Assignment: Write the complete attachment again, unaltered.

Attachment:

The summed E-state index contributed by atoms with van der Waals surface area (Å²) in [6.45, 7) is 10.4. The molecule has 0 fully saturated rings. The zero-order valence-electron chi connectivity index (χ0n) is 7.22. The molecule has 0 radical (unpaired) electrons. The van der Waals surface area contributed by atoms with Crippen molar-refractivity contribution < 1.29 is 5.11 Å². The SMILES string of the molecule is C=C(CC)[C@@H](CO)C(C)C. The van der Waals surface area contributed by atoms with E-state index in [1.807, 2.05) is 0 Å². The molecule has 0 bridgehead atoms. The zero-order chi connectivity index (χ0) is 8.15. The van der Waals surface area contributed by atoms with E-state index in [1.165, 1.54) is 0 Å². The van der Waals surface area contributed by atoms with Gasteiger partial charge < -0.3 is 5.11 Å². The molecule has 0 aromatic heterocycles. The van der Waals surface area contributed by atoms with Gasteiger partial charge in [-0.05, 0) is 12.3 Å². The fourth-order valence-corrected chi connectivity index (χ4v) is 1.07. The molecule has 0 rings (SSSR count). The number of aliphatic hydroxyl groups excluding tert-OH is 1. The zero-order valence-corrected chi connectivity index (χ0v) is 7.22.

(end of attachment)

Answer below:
The summed E-state index contributed by atoms with van der Waals surface area (Å²) in [6.45, 7) is 10.4. The molecule has 0 fully saturated rings. The zero-order valence-electron chi connectivity index (χ0n) is 7.22. The molecule has 0 radical (unpaired) electrons. The van der Waals surface area contributed by atoms with Crippen molar-refractivity contribution < 1.29 is 5.11 Å². The SMILES string of the molecule is C=C(CC)[C@@H](CO)C(C)C. The van der Waals surface area contributed by atoms with E-state index in [1.807, 2.05) is 0 Å². The molecule has 0 bridgehead atoms. The zero-order chi connectivity index (χ0) is 8.15. The van der Waals surface area contributed by atoms with E-state index in [1.165, 1.54) is 0 Å². The van der Waals surface area contributed by atoms with Gasteiger partial charge < -0.3 is 5.11 Å². The molecule has 0 aromatic heterocycles. The van der Waals surface area contributed by atoms with Gasteiger partial charge in [-0.05, 0) is 12.3 Å². The fourth-order valence-corrected chi connectivity index (χ4v) is 1.07. The molecule has 0 rings (SSSR count). The number of aliphatic hydroxyl groups excluding tert-OH is 1. The zero-order valence-corrected chi connectivity index (χ0v) is 7.22.